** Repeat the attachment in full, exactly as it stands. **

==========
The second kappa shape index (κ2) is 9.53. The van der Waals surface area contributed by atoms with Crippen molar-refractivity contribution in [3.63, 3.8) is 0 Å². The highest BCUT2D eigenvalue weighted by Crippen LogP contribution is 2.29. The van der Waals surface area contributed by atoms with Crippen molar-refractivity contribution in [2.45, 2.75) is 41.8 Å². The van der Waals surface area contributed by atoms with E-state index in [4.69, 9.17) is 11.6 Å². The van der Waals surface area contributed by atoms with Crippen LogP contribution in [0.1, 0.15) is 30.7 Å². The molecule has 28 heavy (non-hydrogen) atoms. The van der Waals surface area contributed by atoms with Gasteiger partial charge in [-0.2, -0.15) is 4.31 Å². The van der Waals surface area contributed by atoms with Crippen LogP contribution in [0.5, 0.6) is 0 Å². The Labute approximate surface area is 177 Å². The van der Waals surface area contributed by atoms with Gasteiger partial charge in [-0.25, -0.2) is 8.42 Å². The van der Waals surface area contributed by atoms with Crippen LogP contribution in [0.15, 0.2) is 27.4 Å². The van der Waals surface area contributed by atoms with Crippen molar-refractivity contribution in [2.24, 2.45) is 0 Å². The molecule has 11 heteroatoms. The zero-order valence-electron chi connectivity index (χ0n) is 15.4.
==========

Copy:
The second kappa shape index (κ2) is 9.53. The van der Waals surface area contributed by atoms with Crippen molar-refractivity contribution in [3.63, 3.8) is 0 Å². The highest BCUT2D eigenvalue weighted by Crippen LogP contribution is 2.29. The van der Waals surface area contributed by atoms with Crippen molar-refractivity contribution in [2.45, 2.75) is 41.8 Å². The van der Waals surface area contributed by atoms with E-state index in [4.69, 9.17) is 11.6 Å². The van der Waals surface area contributed by atoms with Crippen LogP contribution in [0.1, 0.15) is 30.7 Å². The molecule has 28 heavy (non-hydrogen) atoms. The van der Waals surface area contributed by atoms with Gasteiger partial charge in [-0.2, -0.15) is 4.31 Å². The van der Waals surface area contributed by atoms with Crippen LogP contribution in [0.5, 0.6) is 0 Å². The Labute approximate surface area is 177 Å². The van der Waals surface area contributed by atoms with Gasteiger partial charge in [-0.25, -0.2) is 8.42 Å². The van der Waals surface area contributed by atoms with Crippen LogP contribution in [0.15, 0.2) is 27.4 Å². The van der Waals surface area contributed by atoms with Crippen molar-refractivity contribution in [2.24, 2.45) is 0 Å². The molecule has 11 heteroatoms. The zero-order valence-electron chi connectivity index (χ0n) is 15.4.